On Monday Sumarno Lamundi, a police inspector, said officials have not ruled out the possibility that Naan was killed because he spearheaded anti-logging efforts by his Penan tribal community.
"We are still investigating what happened, but there are no suspects so far," he said. "Everything is still under consideration. We have not rejected any possibility."
Lamundi however refused to say whether authorities have found any evidence of murder or how long the investigations are expected to take.
Naan was on the forefront of the Penan's fight against the state's timber trade, which tribals blame for destroying their ancestral lands and snatching away of customary rights over forests.
Sarawak state authorities and timber companies reject the charges.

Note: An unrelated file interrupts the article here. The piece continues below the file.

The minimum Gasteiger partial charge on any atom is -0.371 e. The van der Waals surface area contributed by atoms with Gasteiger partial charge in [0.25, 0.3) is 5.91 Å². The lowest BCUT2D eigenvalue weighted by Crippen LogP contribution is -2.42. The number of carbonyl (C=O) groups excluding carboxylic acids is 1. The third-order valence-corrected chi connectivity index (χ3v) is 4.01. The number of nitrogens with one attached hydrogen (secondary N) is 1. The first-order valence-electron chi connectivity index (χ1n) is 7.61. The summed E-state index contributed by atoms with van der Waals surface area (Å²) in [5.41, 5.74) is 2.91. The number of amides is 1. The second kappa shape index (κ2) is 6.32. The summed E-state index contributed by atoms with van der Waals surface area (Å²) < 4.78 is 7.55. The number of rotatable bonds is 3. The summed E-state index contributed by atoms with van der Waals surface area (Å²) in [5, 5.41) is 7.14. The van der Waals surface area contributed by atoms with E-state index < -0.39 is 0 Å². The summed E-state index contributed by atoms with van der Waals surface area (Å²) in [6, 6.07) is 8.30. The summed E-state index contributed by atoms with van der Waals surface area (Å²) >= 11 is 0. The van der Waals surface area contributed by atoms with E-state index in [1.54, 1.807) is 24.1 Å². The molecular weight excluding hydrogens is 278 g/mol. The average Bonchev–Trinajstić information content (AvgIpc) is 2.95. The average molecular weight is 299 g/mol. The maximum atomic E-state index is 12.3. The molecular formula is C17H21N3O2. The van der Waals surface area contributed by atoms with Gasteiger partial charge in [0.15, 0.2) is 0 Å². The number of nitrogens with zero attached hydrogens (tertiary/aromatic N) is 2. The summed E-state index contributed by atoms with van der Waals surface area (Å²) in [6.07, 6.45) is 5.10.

Naan's death came ahead of what some villagers believe are plans by timber companies to resume logging, which has stalled in recent years in areas surrounding Long Kerong, the village that Naan led.
He was also was an initiator and key witness in an unresolved Penan land rights court case.
Local media have speculated that the Penan chief might have died in an accident, but anti-logging activists suspect that foul play was involved.
Last month Micheal Ipa, Naan's nephew, said some Penans "believe he has been killed by people involved in logging".
The Observatory for the Protection of Human Rights Defenders based in Geneva voiced "deep concern" about Naan's death, saying it "might be the result of his human rights activities in favour of indigenous issues".